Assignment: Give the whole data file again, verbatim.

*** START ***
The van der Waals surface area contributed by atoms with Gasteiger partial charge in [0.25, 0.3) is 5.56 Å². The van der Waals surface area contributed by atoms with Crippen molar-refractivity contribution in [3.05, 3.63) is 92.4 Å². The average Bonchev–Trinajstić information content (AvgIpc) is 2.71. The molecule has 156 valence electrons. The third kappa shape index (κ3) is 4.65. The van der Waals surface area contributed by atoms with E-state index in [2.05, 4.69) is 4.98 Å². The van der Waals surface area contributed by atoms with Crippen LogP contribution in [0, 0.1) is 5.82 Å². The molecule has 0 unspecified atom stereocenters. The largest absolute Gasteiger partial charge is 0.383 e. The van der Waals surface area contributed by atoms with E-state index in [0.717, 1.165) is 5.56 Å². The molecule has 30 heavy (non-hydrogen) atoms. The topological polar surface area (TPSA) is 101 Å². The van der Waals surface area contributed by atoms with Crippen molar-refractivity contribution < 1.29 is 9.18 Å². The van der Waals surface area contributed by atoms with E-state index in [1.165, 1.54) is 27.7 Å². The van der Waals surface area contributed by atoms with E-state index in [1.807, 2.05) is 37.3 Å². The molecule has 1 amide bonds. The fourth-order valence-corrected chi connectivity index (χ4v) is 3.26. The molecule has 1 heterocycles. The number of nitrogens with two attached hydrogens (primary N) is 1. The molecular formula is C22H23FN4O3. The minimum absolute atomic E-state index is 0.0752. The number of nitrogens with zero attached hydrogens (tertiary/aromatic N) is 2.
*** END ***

The van der Waals surface area contributed by atoms with Gasteiger partial charge in [0.25, 0.3) is 5.56 Å². The van der Waals surface area contributed by atoms with Crippen molar-refractivity contribution in [3.05, 3.63) is 92.4 Å². The average Bonchev–Trinajstić information content (AvgIpc) is 2.71. The molecule has 156 valence electrons. The third kappa shape index (κ3) is 4.65. The van der Waals surface area contributed by atoms with E-state index in [2.05, 4.69) is 4.98 Å². The van der Waals surface area contributed by atoms with Crippen LogP contribution in [0, 0.1) is 5.82 Å². The molecule has 0 unspecified atom stereocenters. The largest absolute Gasteiger partial charge is 0.383 e. The van der Waals surface area contributed by atoms with E-state index in [0.717, 1.165) is 5.56 Å². The molecule has 30 heavy (non-hydrogen) atoms. The topological polar surface area (TPSA) is 101 Å². The van der Waals surface area contributed by atoms with Crippen molar-refractivity contribution < 1.29 is 9.18 Å². The van der Waals surface area contributed by atoms with E-state index in [1.165, 1.54) is 27.7 Å². The van der Waals surface area contributed by atoms with E-state index in [1.807, 2.05) is 37.3 Å². The molecule has 1 amide bonds. The fourth-order valence-corrected chi connectivity index (χ4v) is 3.26. The molecule has 1 heterocycles. The number of nitrogens with two attached hydrogens (primary N) is 1. The molecular formula is C22H23FN4O3. The minimum absolute atomic E-state index is 0.0752. The number of nitrogens with zero attached hydrogens (tertiary/aromatic N) is 2.